Yeah, yeah, I won’t be on the Australian des Nations team. And really, mainly just because we’re funded by the government and obviously the government is fully committed to Rio’s Olympics, so truth be told there’s no budget to make it worthwhile and to do it the right way. So yeah, I won’t be at this one.

Looking back on the supercross season, you reunited with Yamaha as part of a factory team after running your own operation for five years. Was it what you’d expected or much different?

I guess all of the above! For good or bad, some things never change. It was really difficult in some ways and really easy in some ways. I think the main thing is and, probably what I’m looking forward to most going into ’17, is I know what I’m doing and what the plan is. It’s already in place, where going into this year, I talked to you in November last year at the AUS-X Open, and I wasn’t sure – I didn’t know what I was going to do. I mean, I was hopeful that the Yamaha thing would be able to be pulled off and that it was going to happen, but I didn’t know. All the way up until the first race I was just basically riding and training, doing the best that I could to be in shape and stuff, but there were so many political sides and I was stressing, thinking maybe this is it, that I was going to have to retire even though I didn’t really want to. It was a lot of stress, so the difference from being team owner to just a rider, I don’t think that I really felt or saw the benefits of that this year. I think I started out the year pretty decent, maybe because those conditions suited us a little better than what the east coast did, but we had to make changes for the east coast and I feel like we were behind the eight-ball a little bit. Yeah, I’m looking forward to 2017. I miss my team, to be honest with you, I miss being involved to a point where, not that I control everything, but I’ve been around long enough and know how things are supposed to be done. You know, the employees, I really enjoyed that part and working toward a common goal of the race team’s performance. As a privately-owned team, I think that’s always done differently to a factory, so I enjoyed the TwoTwo way, for sure. It’s been difficult going back to a factory team and living by the rules, their policies, all the things that come along with it, but on the flip-side I think I’ll enjoy the luxury of that also in 2017, much more than I did going into ’16.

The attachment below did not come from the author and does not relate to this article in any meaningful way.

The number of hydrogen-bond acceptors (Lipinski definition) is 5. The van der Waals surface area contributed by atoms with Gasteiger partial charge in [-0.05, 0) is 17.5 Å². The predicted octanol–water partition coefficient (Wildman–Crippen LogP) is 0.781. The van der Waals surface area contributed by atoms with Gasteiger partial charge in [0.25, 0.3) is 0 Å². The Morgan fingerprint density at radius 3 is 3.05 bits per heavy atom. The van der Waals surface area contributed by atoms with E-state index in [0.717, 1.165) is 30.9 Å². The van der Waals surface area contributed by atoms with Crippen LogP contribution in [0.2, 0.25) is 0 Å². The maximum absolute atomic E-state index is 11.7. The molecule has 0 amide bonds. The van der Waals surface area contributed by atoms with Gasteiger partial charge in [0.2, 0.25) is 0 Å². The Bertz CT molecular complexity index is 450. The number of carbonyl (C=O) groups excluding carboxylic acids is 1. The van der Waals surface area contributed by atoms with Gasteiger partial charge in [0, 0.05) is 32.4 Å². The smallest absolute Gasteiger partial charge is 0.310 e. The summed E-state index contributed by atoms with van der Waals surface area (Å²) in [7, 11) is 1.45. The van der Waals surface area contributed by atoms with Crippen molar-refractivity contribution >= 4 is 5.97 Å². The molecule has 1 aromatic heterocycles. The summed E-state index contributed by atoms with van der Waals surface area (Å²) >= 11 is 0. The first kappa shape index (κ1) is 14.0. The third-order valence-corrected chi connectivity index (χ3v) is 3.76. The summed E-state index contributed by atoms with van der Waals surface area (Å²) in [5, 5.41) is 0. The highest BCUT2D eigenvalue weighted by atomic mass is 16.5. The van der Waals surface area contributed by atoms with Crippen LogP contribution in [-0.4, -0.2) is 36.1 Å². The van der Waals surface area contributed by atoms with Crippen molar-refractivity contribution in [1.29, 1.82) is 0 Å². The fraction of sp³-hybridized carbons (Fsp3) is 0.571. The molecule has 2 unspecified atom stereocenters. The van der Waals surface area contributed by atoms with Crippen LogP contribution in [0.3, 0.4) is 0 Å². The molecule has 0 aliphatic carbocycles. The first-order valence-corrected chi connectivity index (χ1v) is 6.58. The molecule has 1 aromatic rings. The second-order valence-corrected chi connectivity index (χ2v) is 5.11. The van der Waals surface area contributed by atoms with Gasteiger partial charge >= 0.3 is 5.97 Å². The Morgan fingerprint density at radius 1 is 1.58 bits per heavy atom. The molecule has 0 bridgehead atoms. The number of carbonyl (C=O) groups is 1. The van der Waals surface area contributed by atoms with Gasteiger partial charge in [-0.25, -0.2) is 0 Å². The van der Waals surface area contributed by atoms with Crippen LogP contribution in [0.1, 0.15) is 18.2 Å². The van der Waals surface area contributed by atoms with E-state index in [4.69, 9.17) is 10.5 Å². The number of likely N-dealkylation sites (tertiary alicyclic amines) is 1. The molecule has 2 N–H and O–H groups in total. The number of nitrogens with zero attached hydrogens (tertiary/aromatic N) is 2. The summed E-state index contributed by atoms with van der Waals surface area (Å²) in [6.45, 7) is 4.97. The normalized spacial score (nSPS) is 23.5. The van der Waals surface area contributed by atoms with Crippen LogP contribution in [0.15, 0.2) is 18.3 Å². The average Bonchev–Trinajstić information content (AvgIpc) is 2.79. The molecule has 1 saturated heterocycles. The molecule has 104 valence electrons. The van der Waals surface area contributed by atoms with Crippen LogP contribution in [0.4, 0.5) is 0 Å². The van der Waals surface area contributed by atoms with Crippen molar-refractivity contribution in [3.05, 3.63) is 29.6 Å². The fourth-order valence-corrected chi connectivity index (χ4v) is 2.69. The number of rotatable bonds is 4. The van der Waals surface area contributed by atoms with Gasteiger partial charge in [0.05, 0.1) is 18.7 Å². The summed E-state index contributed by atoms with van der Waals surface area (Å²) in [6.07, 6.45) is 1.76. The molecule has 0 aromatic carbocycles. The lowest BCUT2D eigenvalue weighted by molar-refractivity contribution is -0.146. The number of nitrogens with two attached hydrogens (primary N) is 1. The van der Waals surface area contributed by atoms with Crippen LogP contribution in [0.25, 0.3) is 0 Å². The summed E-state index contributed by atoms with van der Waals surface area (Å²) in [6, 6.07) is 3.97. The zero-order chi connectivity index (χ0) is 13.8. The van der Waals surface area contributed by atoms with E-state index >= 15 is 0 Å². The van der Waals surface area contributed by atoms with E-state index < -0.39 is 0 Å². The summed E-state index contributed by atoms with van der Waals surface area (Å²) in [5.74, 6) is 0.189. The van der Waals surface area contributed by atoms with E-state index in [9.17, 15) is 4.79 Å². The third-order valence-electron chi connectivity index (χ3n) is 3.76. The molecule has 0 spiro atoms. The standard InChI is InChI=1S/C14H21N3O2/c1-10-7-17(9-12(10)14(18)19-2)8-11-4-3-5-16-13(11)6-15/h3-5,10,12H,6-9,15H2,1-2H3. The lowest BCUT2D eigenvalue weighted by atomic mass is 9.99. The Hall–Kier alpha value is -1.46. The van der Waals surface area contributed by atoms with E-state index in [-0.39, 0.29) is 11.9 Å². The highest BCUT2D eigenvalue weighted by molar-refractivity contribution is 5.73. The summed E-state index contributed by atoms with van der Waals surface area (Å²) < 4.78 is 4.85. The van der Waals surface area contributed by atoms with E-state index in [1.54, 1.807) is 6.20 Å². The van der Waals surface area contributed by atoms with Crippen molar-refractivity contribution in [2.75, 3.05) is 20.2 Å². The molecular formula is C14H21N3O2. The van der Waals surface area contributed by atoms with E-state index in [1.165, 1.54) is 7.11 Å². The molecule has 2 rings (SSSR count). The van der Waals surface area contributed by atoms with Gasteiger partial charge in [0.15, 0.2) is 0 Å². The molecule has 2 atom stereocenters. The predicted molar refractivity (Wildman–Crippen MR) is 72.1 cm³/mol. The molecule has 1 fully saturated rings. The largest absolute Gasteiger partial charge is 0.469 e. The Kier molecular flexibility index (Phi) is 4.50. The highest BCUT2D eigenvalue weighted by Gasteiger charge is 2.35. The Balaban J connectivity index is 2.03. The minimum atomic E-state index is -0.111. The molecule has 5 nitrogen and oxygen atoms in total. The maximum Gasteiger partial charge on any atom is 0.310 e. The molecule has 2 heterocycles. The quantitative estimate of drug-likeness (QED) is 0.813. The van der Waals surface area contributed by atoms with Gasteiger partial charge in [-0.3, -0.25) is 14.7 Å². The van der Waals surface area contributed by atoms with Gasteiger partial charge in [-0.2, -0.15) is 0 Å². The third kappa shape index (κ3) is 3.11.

Image: Jeff Crow.

Image: Jeff Crow.

Is it all a done deal for 2017 at this stage?

Ah, it all looks really positive, so I think barring a disaster I should be here again next year.

Just before we wrap things up, AUS-X Open is on again in Sydney this 12-13 November, which should be a really awesome event. That must be one you’re looking forward to…

I am looking forward to it. Truthfully, you never really know what it’s going to be like when you’re going into a race that somebody’s never really done before, going back to the indoor stadium and things like that. I was excited to go back to that stadium because it’d been a long time since I’d been there, so that was fun, but you just never know. You’ve got this group of young guys [promoting the race], really motivated, really excited and driven dudes that were claiming a big couple of nights racing and they faced their challenges with James [Stewart] pulling out last-minute and all those things, but they came out of it smelling like roses. It was just one of the most organised, professionally-ran events that I’ve ever been involved with and I was just proud to be involved with a bunch of guys who have so much passion about our sport. They were willing to work hard, even when the odds were against them. When James pulled out they flew to the US to make the deal happen, made it happen and then he got hurt, so they pulled off the Cooper Webb thing and the Ricky Carmichael thing. Long story short, I think the event turned out better than it probably ever would have, even with James being there, and I’m excited to do it again this year.

That’s for sure. Well thanks for your time, it’s always good to catch up.

Yeah, no worries mate!